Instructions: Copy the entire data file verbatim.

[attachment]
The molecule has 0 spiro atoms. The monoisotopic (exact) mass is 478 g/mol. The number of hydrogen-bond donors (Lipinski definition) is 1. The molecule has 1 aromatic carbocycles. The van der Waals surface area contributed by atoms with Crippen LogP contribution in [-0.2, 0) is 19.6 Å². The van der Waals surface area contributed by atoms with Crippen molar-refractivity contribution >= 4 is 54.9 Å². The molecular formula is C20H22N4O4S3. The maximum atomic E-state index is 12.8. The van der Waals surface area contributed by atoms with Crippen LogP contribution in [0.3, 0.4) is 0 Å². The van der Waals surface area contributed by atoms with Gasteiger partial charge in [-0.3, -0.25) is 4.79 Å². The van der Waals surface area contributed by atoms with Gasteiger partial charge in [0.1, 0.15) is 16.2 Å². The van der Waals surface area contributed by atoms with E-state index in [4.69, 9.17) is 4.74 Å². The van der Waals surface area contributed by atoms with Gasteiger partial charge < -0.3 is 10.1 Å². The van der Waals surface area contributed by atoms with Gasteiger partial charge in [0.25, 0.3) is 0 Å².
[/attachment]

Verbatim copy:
The molecule has 0 spiro atoms. The monoisotopic (exact) mass is 478 g/mol. The number of hydrogen-bond donors (Lipinski definition) is 1. The molecule has 1 aromatic carbocycles. The van der Waals surface area contributed by atoms with Crippen LogP contribution in [-0.2, 0) is 19.6 Å². The van der Waals surface area contributed by atoms with Crippen molar-refractivity contribution >= 4 is 54.9 Å². The molecular formula is C20H22N4O4S3. The maximum atomic E-state index is 12.8. The van der Waals surface area contributed by atoms with Crippen LogP contribution in [0.3, 0.4) is 0 Å². The van der Waals surface area contributed by atoms with Gasteiger partial charge in [-0.3, -0.25) is 4.79 Å². The van der Waals surface area contributed by atoms with Gasteiger partial charge in [0.1, 0.15) is 16.2 Å². The van der Waals surface area contributed by atoms with E-state index in [4.69, 9.17) is 4.74 Å². The van der Waals surface area contributed by atoms with Gasteiger partial charge < -0.3 is 10.1 Å². The van der Waals surface area contributed by atoms with Gasteiger partial charge in [0.25, 0.3) is 0 Å².